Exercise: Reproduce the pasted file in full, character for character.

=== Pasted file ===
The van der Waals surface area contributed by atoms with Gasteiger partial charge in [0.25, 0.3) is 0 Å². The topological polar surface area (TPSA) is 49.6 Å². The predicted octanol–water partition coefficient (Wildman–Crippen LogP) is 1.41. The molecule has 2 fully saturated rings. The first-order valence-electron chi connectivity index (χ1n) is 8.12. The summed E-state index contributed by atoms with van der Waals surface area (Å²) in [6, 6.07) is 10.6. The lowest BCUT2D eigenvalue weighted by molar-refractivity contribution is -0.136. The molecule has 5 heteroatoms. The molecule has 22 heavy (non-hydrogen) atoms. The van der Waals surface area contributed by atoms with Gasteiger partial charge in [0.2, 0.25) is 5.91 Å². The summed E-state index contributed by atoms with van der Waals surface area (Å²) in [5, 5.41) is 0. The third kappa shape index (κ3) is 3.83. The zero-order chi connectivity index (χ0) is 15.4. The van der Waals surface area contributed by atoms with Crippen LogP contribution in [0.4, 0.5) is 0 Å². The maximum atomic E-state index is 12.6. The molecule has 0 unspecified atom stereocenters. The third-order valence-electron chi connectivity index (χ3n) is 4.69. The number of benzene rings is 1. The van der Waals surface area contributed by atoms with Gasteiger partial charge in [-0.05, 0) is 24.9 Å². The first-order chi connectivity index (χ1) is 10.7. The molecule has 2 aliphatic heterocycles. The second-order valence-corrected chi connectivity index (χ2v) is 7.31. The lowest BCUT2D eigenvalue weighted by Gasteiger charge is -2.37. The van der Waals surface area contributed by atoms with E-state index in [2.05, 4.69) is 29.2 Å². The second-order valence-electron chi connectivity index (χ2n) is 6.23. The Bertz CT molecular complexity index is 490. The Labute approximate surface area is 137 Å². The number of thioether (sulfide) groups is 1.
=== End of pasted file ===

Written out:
The van der Waals surface area contributed by atoms with Gasteiger partial charge in [0.25, 0.3) is 0 Å². The topological polar surface area (TPSA) is 49.6 Å². The predicted octanol–water partition coefficient (Wildman–Crippen LogP) is 1.41. The molecule has 2 fully saturated rings. The first-order valence-electron chi connectivity index (χ1n) is 8.12. The summed E-state index contributed by atoms with van der Waals surface area (Å²) in [6, 6.07) is 10.6. The lowest BCUT2D eigenvalue weighted by molar-refractivity contribution is -0.136. The molecule has 5 heteroatoms. The molecule has 22 heavy (non-hydrogen) atoms. The van der Waals surface area contributed by atoms with Gasteiger partial charge in [0.2, 0.25) is 5.91 Å². The summed E-state index contributed by atoms with van der Waals surface area (Å²) in [5, 5.41) is 0. The third kappa shape index (κ3) is 3.83. The zero-order chi connectivity index (χ0) is 15.4. The van der Waals surface area contributed by atoms with Crippen LogP contribution in [0.4, 0.5) is 0 Å². The maximum atomic E-state index is 12.6. The molecule has 0 unspecified atom stereocenters. The third-order valence-electron chi connectivity index (χ3n) is 4.69. The number of benzene rings is 1. The van der Waals surface area contributed by atoms with Gasteiger partial charge in [-0.05, 0) is 24.9 Å². The first-order chi connectivity index (χ1) is 10.7. The molecule has 2 aliphatic heterocycles. The second-order valence-corrected chi connectivity index (χ2v) is 7.31. The lowest BCUT2D eigenvalue weighted by Gasteiger charge is -2.37. The van der Waals surface area contributed by atoms with E-state index in [2.05, 4.69) is 29.2 Å². The second-order valence-electron chi connectivity index (χ2n) is 6.23. The Bertz CT molecular complexity index is 490. The Labute approximate surface area is 137 Å². The number of thioether (sulfide) groups is 1.